Indianapolis-based Starfish Initiative has received a $75,000 grant from the Glick Fund. The money will boost Starfish's mentorship efforts designed to increase Marion County high school graduation rates among low-income students.

November 19, 2013

News Release

Indianapolis, Ind. — Starfish Initiative has announced that the Glick Fund, a fund of Central Indiana Community Foundation (CICF), has awarded the organization a $75,000 grant. Starfish is an Indianapolis-based nonprofit organization whose focus is to increase Marion County high school graduation success and college persistence rates among low-income students through its acclaimed mentorship model.

“This Glick Fund grant will further our work to inspire, encourage and prepare promising, economically-disadvantaged high school students for college and career success,” said Bob Kizer, president and CEO of Starfish Initiative. “Through our programs and unique pairing of each student with a college-educated mentor, we’re not only changing the future for these scholars, but also for the city of Indianapolis.”

Starfish, which celebrated its 10th anniversary in 2013, serves more than 350 scholars in nearly 40 Marion County high schools. Historically, 100 percent of Starfish scholars that complete the program graduate high school. Of those, 98 percent enroll in a college or university. Currently, 82 percent of these students are persisting in college – compared to just 23 percent of all Indiana students, according to the Indiana Commission for Higher Education.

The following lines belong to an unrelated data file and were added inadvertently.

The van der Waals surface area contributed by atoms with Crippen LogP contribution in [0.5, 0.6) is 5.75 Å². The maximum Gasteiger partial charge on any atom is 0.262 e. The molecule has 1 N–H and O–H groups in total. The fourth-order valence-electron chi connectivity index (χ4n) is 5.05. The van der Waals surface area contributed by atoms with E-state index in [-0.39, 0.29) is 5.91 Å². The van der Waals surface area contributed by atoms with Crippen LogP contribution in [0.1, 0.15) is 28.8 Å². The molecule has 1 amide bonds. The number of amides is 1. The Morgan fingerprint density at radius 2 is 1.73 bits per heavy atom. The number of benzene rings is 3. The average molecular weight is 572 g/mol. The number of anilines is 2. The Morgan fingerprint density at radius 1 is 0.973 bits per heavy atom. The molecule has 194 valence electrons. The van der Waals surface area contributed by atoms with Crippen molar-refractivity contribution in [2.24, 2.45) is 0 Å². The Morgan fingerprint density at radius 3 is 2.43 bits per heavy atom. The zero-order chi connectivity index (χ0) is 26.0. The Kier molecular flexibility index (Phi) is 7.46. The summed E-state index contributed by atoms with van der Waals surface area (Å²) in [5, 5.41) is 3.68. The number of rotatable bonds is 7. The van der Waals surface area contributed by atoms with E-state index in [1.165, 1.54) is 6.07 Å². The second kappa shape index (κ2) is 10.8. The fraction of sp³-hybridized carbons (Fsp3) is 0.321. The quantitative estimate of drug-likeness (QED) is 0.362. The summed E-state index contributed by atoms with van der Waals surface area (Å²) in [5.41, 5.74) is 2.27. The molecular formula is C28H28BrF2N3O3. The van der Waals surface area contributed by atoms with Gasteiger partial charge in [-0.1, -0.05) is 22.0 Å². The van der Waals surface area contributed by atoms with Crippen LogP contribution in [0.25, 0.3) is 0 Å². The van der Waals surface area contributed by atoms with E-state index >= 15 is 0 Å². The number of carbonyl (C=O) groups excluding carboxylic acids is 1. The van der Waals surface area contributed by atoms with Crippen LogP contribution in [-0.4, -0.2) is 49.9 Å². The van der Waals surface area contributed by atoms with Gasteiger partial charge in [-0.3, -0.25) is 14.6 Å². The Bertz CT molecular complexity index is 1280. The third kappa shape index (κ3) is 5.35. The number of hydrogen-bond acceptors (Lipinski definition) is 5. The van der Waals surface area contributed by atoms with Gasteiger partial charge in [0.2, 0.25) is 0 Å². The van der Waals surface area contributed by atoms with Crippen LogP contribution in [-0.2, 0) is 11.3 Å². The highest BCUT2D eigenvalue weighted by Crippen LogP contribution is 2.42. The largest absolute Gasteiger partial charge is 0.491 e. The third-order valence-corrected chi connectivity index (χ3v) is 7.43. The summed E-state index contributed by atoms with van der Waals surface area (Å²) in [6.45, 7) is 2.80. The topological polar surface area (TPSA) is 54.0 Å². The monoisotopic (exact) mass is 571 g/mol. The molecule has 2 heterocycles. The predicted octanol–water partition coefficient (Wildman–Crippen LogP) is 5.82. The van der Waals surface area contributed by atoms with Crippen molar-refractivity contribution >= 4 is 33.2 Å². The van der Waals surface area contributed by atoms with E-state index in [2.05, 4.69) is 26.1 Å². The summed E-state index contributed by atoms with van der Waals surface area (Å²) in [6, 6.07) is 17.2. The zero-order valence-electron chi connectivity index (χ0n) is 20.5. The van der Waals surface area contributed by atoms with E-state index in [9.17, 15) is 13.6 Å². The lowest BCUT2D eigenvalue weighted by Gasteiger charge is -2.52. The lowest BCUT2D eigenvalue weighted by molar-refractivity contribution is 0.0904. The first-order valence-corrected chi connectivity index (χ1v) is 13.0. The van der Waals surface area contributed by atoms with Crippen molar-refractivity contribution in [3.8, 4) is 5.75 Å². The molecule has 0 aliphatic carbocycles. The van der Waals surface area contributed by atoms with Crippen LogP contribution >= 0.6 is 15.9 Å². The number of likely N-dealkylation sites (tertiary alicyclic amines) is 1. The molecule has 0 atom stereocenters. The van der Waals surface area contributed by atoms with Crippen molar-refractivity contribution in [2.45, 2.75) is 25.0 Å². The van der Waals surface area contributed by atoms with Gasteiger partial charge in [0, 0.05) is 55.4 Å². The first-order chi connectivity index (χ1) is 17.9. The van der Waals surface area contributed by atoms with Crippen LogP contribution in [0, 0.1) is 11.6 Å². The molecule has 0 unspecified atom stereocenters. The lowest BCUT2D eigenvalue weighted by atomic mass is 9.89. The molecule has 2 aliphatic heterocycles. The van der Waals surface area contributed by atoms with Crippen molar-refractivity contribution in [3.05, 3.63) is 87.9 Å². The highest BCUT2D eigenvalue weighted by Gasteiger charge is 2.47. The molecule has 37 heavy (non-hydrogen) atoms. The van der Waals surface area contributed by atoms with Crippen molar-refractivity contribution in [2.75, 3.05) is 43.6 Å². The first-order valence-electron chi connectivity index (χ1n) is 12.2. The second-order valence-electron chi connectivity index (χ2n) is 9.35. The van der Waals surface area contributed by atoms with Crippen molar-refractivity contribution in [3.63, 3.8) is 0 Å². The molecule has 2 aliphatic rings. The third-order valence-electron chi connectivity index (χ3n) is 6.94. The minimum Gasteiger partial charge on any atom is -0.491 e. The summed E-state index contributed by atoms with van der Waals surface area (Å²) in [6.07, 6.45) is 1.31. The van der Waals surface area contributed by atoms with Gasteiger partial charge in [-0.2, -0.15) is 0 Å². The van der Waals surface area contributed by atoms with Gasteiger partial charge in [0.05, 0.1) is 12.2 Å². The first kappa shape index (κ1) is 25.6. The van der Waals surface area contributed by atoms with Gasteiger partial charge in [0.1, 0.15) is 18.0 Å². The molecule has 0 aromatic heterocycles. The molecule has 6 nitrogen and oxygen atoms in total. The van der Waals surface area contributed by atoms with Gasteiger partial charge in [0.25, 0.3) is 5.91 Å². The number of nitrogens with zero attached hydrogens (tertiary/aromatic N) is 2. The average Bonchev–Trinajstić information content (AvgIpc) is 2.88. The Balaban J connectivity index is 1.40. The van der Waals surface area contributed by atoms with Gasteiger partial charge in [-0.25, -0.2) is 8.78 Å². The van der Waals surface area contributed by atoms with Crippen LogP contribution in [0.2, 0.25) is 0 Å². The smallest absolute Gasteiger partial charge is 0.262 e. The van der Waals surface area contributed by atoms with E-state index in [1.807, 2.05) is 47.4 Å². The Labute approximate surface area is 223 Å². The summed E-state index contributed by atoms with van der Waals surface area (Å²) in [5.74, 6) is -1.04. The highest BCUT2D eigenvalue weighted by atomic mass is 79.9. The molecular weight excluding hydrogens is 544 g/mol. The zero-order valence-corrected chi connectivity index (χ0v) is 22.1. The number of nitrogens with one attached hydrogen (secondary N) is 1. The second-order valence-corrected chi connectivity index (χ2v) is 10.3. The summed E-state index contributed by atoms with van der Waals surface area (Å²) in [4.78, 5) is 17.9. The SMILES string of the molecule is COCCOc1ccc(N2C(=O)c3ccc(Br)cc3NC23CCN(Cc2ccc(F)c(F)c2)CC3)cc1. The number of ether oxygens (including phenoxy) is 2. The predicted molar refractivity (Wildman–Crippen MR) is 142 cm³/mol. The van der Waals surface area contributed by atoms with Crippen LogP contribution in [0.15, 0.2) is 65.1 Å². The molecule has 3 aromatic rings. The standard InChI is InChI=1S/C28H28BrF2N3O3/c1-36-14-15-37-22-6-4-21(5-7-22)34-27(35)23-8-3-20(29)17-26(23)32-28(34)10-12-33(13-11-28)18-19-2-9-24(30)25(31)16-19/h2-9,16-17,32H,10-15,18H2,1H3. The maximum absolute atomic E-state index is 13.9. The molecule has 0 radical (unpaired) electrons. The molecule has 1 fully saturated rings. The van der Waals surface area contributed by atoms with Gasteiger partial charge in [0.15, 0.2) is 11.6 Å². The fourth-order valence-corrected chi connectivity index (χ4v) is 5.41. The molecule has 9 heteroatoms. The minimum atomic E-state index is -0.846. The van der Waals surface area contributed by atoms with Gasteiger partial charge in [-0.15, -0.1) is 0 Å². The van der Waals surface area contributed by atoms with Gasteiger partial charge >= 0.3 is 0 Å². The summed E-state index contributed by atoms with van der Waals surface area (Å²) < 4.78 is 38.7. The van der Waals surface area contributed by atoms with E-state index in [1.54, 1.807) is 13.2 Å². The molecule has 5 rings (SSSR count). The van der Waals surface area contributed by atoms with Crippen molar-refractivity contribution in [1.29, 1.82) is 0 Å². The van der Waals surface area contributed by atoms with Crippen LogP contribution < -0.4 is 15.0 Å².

“We hope our grants will help address the immediate needs of the community while also building the long-term capacity of the organizations delivering services,” said Marianne Glick, director at the Eugene & Marilyn Glick Family Foundation and The Glick Fund.

The Glick Fund is a donor-advised fund of the Central Indiana Community Foundation. Eugene and Marilyn Glick established it in 1998 to support a variety of causes in four areas of community need: 1) the arts and creative expression; 2) education; 3) human needs and the alleviation of suffering; and 4) self-sufficiency and job skills. Grants are awarded byinvitation only, with no unsolicited grant applications accepted. In total, 49 local organizations were awarded grants from The Glick Fund totaling more than $4 million.

Source: The Glick Fund

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